Above all Tea plantation has planted a deadly political time bomb right in the The Heartland” of this Island Nation thus threatening the future independence and political stability of this Nation State that had remained the only Sinhala Buddhist nation for the past 2600 years. This is the stark reality and the saddest legacy British Colonialism and Tea cultivation has left behind to us.

As for me I am deeply grieved that there is no one to save this country from this virtual nemesis.

So I ask ‘Celebration or moaning’?  Over to you all patriots?.

5 Responses to “Is it celebration or moaning we should do on Tea cultivation in this country as a nation?”

  1. Christie Says:

    Ask Modi? He came to celebrate the same. Did you see his address to Indians in Norwood.

    It is the sad celebration for the majority but a happy one for the minority who run the country.


    Thanks Dr. Sudath Gunasekera for your timely article. Let me add the following to what you have stated.

    All colonial powers associated with Sri Lanka in the past are guilty of serious crimes of acute proportions. The British were the worst of them all. The British occupation of Sri Lanka was not only gravely crime-prone, but one of sheer treachery, exploitation and devastation of our country and people. It is a fact that all colonial powers acted on pure and absolute “self-interest”. British occupation of Sri Lanka was one of sheer exploitation and devastation. Whatever benefits that were derived by local inhabitants were merely incidental to their exploitation of the country’s natural and human resources in order to reap enormous benefits for the British government. The vast changes that they brought about in almost all areas of life in the country, led to the disruption of the long-held Sinhala Buddhist culture, social values and way of life of the island’s main stream community – the Sinhala Buddhists.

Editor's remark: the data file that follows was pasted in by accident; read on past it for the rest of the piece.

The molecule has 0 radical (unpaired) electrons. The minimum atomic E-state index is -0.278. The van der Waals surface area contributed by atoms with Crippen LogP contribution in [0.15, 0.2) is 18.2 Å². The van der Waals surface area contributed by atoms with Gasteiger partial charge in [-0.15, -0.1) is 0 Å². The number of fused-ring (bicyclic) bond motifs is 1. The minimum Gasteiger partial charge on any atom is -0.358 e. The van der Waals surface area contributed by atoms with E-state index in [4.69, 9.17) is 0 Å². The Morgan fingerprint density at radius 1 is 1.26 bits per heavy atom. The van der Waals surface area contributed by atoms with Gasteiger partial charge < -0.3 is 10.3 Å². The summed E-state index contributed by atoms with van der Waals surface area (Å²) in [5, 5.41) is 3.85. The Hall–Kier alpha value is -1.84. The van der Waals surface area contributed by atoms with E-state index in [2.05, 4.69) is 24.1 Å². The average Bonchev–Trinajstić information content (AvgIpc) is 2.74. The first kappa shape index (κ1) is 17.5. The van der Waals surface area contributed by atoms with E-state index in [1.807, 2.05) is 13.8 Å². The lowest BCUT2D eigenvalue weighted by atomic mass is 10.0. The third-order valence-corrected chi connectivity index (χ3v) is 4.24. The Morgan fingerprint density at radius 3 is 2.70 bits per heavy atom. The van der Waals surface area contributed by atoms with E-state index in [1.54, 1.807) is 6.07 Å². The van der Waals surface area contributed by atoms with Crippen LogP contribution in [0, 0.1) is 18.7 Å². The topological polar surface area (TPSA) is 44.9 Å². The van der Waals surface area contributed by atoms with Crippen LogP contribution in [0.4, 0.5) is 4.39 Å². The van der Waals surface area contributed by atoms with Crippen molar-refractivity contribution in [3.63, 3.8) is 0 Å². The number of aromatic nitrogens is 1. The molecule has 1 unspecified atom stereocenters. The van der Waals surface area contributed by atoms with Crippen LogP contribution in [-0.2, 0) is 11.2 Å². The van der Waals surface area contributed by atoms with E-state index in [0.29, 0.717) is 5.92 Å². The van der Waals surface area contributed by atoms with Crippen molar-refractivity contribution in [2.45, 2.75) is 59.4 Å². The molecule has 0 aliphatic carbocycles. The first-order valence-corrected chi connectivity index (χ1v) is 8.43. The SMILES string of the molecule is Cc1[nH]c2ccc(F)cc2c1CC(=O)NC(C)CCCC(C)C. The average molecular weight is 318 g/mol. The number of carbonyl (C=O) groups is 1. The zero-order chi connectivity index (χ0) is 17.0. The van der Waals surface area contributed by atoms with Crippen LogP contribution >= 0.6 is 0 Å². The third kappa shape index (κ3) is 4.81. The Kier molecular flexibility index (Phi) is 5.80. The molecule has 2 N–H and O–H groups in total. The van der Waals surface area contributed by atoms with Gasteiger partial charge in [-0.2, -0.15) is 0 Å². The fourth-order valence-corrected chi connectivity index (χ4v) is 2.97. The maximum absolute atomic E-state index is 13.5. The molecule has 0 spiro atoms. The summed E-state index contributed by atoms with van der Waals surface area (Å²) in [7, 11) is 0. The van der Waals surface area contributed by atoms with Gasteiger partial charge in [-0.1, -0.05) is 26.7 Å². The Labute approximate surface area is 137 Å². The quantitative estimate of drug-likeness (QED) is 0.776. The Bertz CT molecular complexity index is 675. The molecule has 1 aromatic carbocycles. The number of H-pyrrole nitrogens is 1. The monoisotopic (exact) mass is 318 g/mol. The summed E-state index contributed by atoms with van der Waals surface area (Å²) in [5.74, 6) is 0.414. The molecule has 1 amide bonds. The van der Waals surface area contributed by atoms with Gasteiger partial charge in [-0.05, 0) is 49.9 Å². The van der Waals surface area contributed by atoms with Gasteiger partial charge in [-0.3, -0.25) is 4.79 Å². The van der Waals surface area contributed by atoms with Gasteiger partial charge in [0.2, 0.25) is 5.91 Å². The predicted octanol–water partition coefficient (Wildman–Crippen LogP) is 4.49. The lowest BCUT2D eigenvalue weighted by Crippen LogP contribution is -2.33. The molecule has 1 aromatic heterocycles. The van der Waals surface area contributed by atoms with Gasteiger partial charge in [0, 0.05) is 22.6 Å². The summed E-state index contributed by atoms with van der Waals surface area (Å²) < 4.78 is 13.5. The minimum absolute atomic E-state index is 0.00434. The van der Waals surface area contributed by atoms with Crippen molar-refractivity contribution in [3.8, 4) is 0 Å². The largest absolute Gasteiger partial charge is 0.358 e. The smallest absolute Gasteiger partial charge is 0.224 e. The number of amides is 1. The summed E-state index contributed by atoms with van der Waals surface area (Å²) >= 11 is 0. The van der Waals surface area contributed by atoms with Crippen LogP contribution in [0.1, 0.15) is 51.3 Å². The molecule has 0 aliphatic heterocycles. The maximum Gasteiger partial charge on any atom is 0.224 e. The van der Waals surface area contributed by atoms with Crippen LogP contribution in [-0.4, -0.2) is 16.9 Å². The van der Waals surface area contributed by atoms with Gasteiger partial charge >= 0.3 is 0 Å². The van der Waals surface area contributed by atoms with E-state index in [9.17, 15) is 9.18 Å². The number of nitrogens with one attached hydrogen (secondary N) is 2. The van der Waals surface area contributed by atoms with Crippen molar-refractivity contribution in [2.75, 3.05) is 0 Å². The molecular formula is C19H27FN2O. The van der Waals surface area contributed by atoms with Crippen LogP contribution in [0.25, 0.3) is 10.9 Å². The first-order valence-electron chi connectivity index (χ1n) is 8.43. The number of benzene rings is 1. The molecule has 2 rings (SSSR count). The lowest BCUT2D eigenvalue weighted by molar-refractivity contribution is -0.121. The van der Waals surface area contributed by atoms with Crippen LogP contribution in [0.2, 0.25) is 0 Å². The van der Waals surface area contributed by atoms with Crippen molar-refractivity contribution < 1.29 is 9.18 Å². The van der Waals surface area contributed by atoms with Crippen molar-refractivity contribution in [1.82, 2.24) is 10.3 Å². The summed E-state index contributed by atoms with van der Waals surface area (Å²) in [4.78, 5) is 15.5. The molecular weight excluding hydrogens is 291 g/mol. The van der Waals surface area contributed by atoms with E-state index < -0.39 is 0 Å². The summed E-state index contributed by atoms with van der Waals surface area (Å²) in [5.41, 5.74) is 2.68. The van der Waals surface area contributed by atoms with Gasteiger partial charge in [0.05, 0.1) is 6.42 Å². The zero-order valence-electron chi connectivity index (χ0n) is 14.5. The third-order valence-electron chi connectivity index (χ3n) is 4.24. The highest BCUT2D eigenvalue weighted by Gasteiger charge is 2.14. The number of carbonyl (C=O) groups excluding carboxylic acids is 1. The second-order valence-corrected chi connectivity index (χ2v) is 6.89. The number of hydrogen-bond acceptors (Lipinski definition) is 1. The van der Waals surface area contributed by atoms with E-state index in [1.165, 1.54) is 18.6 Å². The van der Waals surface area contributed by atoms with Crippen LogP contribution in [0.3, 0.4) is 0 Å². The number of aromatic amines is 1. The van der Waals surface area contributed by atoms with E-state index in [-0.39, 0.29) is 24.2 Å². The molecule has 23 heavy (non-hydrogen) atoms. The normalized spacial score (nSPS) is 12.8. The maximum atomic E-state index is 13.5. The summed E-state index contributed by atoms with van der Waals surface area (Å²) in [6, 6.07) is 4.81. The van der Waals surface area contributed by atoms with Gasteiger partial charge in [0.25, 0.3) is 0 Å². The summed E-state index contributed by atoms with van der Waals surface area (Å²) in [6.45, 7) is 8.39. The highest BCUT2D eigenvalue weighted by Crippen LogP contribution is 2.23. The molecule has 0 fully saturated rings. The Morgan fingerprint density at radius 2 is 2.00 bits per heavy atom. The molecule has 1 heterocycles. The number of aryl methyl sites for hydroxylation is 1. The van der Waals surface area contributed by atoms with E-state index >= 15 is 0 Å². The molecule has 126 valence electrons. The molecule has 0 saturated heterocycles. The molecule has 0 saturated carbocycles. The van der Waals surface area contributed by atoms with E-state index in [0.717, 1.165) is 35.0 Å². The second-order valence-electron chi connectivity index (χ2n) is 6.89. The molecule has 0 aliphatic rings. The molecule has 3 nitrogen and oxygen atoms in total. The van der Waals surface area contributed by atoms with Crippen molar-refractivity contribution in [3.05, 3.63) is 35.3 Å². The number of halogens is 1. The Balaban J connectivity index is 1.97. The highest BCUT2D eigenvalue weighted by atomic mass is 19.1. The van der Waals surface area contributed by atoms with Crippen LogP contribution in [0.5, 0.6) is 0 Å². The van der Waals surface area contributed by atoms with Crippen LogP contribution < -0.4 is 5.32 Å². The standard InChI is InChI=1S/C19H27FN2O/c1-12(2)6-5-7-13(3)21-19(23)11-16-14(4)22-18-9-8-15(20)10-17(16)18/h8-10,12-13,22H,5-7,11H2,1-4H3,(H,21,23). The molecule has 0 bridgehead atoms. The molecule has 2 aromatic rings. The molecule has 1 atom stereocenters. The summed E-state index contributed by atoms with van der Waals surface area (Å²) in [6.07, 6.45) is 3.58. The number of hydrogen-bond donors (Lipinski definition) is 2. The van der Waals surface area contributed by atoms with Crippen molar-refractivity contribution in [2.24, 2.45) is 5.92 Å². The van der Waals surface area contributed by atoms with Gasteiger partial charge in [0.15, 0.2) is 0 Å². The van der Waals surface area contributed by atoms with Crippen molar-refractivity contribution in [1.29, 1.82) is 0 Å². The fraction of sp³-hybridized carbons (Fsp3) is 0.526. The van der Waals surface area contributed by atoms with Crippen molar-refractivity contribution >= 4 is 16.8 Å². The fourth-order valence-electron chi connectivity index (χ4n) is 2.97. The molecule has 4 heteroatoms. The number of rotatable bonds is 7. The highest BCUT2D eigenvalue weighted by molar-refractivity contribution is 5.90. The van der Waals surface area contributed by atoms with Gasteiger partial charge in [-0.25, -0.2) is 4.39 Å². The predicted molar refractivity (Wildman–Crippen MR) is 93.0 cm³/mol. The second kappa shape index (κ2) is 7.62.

The primary motive of the British was the exploitation of the country’s natural and human resources to the fullest, in order to reap benefits for the British government. They installed a well-planned program of activities in Sri Lanka, for a continuous period of about 150 years, which led to the greatest damage to the country’s social cohesion, unity and dignity.

    Outer-Oriented Economy